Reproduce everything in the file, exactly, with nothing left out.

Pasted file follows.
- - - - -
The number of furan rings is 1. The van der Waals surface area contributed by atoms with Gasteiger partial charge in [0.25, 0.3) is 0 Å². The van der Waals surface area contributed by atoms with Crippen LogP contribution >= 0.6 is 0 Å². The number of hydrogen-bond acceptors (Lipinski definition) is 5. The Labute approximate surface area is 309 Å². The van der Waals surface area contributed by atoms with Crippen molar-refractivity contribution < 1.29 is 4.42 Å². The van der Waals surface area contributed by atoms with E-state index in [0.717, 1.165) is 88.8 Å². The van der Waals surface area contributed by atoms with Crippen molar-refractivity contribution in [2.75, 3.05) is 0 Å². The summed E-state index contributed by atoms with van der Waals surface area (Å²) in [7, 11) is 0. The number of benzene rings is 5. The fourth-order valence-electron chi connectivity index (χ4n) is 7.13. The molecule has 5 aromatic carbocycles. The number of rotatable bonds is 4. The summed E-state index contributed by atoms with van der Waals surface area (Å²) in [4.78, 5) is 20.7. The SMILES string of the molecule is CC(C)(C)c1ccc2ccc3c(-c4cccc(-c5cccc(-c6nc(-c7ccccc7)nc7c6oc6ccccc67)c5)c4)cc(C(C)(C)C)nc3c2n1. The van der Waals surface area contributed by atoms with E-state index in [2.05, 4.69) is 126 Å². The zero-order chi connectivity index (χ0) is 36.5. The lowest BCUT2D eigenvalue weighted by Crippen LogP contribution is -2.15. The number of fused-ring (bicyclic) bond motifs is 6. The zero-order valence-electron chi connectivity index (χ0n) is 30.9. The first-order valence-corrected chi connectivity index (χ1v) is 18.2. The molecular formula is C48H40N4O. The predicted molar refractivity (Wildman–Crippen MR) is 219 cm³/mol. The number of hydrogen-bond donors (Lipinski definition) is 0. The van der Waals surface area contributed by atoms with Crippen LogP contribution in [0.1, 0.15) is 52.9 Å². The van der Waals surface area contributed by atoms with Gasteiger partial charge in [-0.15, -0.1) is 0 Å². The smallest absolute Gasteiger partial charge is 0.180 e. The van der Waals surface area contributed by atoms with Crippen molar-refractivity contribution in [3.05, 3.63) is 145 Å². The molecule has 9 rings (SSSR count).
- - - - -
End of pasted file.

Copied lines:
The number of furan rings is 1. The van der Waals surface area contributed by atoms with Gasteiger partial charge in [0.25, 0.3) is 0 Å². The van der Waals surface area contributed by atoms with Crippen LogP contribution >= 0.6 is 0 Å². The number of hydrogen-bond acceptors (Lipinski definition) is 5. The Labute approximate surface area is 309 Å². The van der Waals surface area contributed by atoms with Crippen molar-refractivity contribution < 1.29 is 4.42 Å². The van der Waals surface area contributed by atoms with E-state index in [0.717, 1.165) is 88.8 Å². The van der Waals surface area contributed by atoms with Crippen molar-refractivity contribution in [2.75, 3.05) is 0 Å². The summed E-state index contributed by atoms with van der Waals surface area (Å²) in [7, 11) is 0. The number of benzene rings is 5. The fourth-order valence-electron chi connectivity index (χ4n) is 7.13. The molecule has 5 aromatic carbocycles. The number of rotatable bonds is 4. The summed E-state index contributed by atoms with van der Waals surface area (Å²) in [4.78, 5) is 20.7. The SMILES string of the molecule is CC(C)(C)c1ccc2ccc3c(-c4cccc(-c5cccc(-c6nc(-c7ccccc7)nc7c6oc6ccccc67)c5)c4)cc(C(C)(C)C)nc3c2n1. The van der Waals surface area contributed by atoms with E-state index in [2.05, 4.69) is 126 Å². The zero-order chi connectivity index (χ0) is 36.5. The lowest BCUT2D eigenvalue weighted by Crippen LogP contribution is -2.15. The number of fused-ring (bicyclic) bond motifs is 6. The zero-order valence-electron chi connectivity index (χ0n) is 30.9. The first-order valence-corrected chi connectivity index (χ1v) is 18.2. The molecular formula is C48H40N4O. The predicted molar refractivity (Wildman–Crippen MR) is 219 cm³/mol. The number of hydrogen-bond donors (Lipinski definition) is 0. The van der Waals surface area contributed by atoms with Crippen LogP contribution in [0.1, 0.15) is 52.9 Å². The van der Waals surface area contributed by atoms with Gasteiger partial charge in [-0.15, -0.1) is 0 Å². The smallest absolute Gasteiger partial charge is 0.180 e. The van der Waals surface area contributed by atoms with Crippen molar-refractivity contribution in [3.05, 3.63) is 145 Å². The molecule has 9 rings (SSSR count).